A man not in the front rank of his profession and cautious, Calder was yet a valiant seaman and a gallant gentleman, who did his duty manfully, according to his lights, in circumstances of exceptional difficulty, whose honesty and uprightness were proverbial, and who ill deserved the ungenerous verdiot passed upon him in history, and the malignity with which his memory has been assailed.

His portrait hangs in the Nelson Room in Greenwich Hospital, not unworthy of its gallant company. The face is

strikingly handsome, with cleancut features and clear blue eyes, kindly and honest, and bears an air of refinement and distinction, marred only by the weakness of the mouth.

He left no children to suoceed him, and his estates passed into the keeping of his nephew to hold in trust for Lady Calder, who survived him for thirteen years, and whose failing mind had necessitated this provision.

"The Holt" is little changed since the days when the old Admiral walked its quiet paths. A typical Georgian mansion, with heavy pedimented front, it stands amongst the trees of a small park in a hollow of the Downs, remote from any high road, far removed from the turmoil of the world, an ideal haven of rest after a life of storm and stress.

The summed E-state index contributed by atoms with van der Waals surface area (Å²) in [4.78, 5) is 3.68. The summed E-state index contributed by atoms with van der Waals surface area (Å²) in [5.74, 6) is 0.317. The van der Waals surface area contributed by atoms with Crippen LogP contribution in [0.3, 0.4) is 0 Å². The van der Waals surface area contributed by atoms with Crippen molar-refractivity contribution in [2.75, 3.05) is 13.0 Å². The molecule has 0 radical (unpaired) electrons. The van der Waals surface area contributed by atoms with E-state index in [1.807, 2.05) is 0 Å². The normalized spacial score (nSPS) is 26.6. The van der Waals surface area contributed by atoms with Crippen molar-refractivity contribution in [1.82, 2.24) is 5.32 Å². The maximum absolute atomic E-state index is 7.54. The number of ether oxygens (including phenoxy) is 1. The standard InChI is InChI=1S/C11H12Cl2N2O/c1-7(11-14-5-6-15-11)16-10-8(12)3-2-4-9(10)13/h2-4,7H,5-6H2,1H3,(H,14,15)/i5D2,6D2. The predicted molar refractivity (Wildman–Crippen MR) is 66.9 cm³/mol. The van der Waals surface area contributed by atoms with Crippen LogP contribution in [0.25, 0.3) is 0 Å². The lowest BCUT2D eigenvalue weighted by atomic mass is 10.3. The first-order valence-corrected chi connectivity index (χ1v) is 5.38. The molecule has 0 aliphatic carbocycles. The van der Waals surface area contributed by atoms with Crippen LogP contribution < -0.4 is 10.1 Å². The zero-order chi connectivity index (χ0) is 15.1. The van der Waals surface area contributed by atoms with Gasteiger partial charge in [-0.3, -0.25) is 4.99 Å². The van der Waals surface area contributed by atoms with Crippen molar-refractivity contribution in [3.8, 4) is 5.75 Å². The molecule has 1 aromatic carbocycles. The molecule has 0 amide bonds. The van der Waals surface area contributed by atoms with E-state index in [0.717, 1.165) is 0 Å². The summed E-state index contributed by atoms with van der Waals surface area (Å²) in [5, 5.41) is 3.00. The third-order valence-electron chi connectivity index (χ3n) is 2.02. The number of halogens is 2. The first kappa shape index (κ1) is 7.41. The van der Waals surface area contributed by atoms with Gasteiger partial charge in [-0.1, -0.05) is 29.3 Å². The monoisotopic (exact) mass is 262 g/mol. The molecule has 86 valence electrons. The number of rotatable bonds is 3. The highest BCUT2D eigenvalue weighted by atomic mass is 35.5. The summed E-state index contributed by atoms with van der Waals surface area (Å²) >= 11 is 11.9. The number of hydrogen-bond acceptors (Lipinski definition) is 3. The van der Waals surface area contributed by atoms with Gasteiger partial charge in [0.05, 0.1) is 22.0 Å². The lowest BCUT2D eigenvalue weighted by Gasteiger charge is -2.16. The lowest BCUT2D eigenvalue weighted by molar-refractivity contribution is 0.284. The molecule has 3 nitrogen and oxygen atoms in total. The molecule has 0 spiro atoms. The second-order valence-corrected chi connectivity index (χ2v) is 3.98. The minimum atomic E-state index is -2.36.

LIKE all great events, my first hunt was the result of small unthought-of beginnings. I was asked to spend a couple of weeks with some relations in the country who, from advancing age, had given up their horses. The stable, although large, had a neglected appearance. The old coachman found more occupation in keeping the garden up to date than in grooming horses, a pursuit in which he was encouraged by two unmarried daughters, who were now well beyond the age of love at first sight. They found that the memory of past years was refreshed by the fragrant perfume of deep-scented roses in the summer and Neapolitan violets in the winter. The outhouses and garden were certainly a dream, but after two days I awoke from it, and looked round for a possible antidote to utter inactivity.

A well-known pack of hounds, and a suitable stall for a horse untenanted, appealed to me as factors not to be overlooked. I asked old Tom, the coachman, in confidence, whether it would be possible to borrow or hire a horse on which to ride about the country. He told me that horses were brought into the county town at this time of year specially for letting out, and I could get a very nice mount without doubt. As he

seemed quite keen about it, I approached my host for permission, making a contract that I, not he, was to pay. He was extremely kind and generous, and wanted to make me enjoy my visit, so I had the biggest difficulty in getting over this obstacle. The preliminaries being completed, I came out and consulted again with old Tom. I asked if the food locker wanted replenishing in the stables, but found there was always plenty kept for visitors' horses.